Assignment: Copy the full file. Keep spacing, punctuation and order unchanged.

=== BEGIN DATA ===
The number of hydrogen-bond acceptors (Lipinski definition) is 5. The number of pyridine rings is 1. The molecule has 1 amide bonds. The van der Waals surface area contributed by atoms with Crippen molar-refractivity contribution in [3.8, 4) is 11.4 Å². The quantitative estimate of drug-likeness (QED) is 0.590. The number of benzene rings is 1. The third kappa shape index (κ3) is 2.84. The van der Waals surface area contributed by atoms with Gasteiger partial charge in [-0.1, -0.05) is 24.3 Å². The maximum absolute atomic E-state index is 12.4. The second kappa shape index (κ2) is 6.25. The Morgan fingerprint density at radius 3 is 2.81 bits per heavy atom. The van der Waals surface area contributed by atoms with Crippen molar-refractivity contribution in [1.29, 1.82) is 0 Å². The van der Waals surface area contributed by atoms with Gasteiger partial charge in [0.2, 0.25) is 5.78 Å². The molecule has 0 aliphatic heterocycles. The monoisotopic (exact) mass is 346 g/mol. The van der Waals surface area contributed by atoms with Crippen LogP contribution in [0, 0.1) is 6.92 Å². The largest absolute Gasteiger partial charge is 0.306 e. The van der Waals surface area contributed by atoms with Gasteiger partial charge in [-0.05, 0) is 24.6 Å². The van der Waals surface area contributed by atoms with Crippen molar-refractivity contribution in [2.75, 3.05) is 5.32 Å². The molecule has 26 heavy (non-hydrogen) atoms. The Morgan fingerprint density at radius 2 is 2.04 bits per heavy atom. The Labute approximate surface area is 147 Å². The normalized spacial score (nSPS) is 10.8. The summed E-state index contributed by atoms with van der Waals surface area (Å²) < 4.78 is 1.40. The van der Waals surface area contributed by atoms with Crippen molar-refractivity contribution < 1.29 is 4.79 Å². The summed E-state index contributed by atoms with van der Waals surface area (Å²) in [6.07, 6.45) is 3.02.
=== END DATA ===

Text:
The number of hydrogen-bond acceptors (Lipinski definition) is 5. The number of pyridine rings is 1. The molecule has 1 amide bonds. The van der Waals surface area contributed by atoms with Crippen molar-refractivity contribution in [3.8, 4) is 11.4 Å². The quantitative estimate of drug-likeness (QED) is 0.590. The number of benzene rings is 1. The third kappa shape index (κ3) is 2.84. The van der Waals surface area contributed by atoms with Gasteiger partial charge in [-0.1, -0.05) is 24.3 Å². The maximum absolute atomic E-state index is 12.4. The second kappa shape index (κ2) is 6.25. The Morgan fingerprint density at radius 3 is 2.81 bits per heavy atom. The van der Waals surface area contributed by atoms with Crippen molar-refractivity contribution in [1.29, 1.82) is 0 Å². The van der Waals surface area contributed by atoms with Gasteiger partial charge in [0.2, 0.25) is 5.78 Å². The molecule has 0 aliphatic heterocycles. The monoisotopic (exact) mass is 346 g/mol. The van der Waals surface area contributed by atoms with Crippen LogP contribution in [0, 0.1) is 6.92 Å². The largest absolute Gasteiger partial charge is 0.306 e. The van der Waals surface area contributed by atoms with Gasteiger partial charge in [-0.05, 0) is 24.6 Å². The van der Waals surface area contributed by atoms with Crippen molar-refractivity contribution in [2.75, 3.05) is 5.32 Å². The molecule has 26 heavy (non-hydrogen) atoms. The Morgan fingerprint density at radius 2 is 2.04 bits per heavy atom. The Labute approximate surface area is 147 Å². The normalized spacial score (nSPS) is 10.8. The summed E-state index contributed by atoms with van der Waals surface area (Å²) < 4.78 is 1.40. The van der Waals surface area contributed by atoms with Crippen molar-refractivity contribution < 1.29 is 4.79 Å². The summed E-state index contributed by atoms with van der Waals surface area (Å²) in [6.07, 6.45) is 3.02.